Phone cameras have gotten extremely powerful. The one in your phone right now can capture your kid's quick moves at the soccer game, take day-spanning time-lapses, and it probably has a chance to take a decent picture in low light. Maybe it can even stabilize the image to protect your photo from your shaky hands.
But it can't see in the dark, and it definitely can't help you see if you undercooked your food. The Flir One lets you do those things by turning your phone into an infrared camera. Visible spectrum photos are so last year.
Flir has been doing thermal imaging for decades. Its infrared cameras are used on military aircraft, by first responders, and it even provides the cameras that capture those wild thermal views of Formula One cars.
But the new Flir One is an improvement on the company's first foray into consumer thermal imaging, which worked similarly but was much bulkier. Like the old Flir One, the new version actually contains two cameras: one that sees infrared light, and one that sees visible light using a low-resolution, 640x480 CMOS sensor. The app embosses the edge detail captured by the visible light sensor and lays it over the thermal image in real time, giving detail to the colored blobs of infrared information.
You can use the Flir One to get a live look at the difference in temperature range of a particular scene or object, or measure the temperature of a particular spot. The app has photo, video, time-lapse, and timer settings, too.
The biggest question with a gadget like this is: what can it do? The most obvious applications seem to be in home improvement and repairs. You could use the Flir One to identify or locate a leak, spot drafty windows and doors, and see through smoke and fog. Because of its ability to see in the dark, it could also be used as a security monitoring device. Flir is also launching an SDK program to let outside developers work on other ways to use the infrared technology, and there are already a handful of Flir-approved apps available at launch.
Impressive camera technology is only as good as the corresponding software. The Flir One app works just fine — it could be faster — and it hides a few clever tricks. For example, any time you measure the temperature when you take a picture, you can drag a crosshair icon around to read the temperature of other objects in that image after the fact. You can also drag your finger across each image and slide between the thermal and regular views. There's an option to set a custom temperature range, too, which is helpful if you're looking for specific variations in heat.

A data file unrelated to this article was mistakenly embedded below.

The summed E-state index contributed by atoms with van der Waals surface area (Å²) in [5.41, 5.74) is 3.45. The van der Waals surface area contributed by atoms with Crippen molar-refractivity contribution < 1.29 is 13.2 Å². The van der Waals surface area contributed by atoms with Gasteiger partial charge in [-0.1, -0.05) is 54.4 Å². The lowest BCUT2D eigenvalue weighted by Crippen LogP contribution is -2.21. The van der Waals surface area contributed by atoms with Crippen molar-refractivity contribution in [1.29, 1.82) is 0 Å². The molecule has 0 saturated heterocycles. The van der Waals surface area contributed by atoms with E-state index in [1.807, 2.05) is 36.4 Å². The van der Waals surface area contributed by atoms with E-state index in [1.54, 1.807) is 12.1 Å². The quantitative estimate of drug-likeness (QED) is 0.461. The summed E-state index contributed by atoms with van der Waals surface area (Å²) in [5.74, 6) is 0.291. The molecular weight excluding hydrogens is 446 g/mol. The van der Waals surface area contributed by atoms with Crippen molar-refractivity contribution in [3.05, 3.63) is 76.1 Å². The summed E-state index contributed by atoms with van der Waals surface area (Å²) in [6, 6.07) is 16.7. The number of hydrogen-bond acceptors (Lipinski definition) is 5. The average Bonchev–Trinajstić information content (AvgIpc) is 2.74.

SBNation's own Rodger Sherman
The app also offers nine different color schemes that change the live thermal view and the pictures you take. (They work just like the built-in filters on the native iOS camera.) Most of them don't offer much more than new colors, but two in particular are pretty helpful: one colorizes only the coldest spots in the room, and one highlights the hottest.
After using it for a few days, I can say the whole Flir One experience works really well. The camera boots up quickly, and the app is intuitive. That said, I didn't find much practical use for it. The most valuable thing I did with the Flir One was map where the air conditioning was flowing in my bedroom; thanks to my thermally enhanced iPhone, I found out the frosty cold air wasn't spreading around the room as efficiently as it should have.
But Flir doesn't want you to buy this and find a use for it as much as the company wants you to find it useful when the time comes because you own it. The $249 price tag seems reasonable considering the tech behind it, but it feels steep for someone who might not know what they'd use it for. The only similar option on the market is the Seek thermal dongle, which costs the same, but has fewer features and powers itself off of your phone's battery. The Flir One has a 350mAh internal battery that lasts about an hour.
The Flir One is available starting today for iOS devices. The Android version of the dongle (which attaches via micro USB) will be available in July.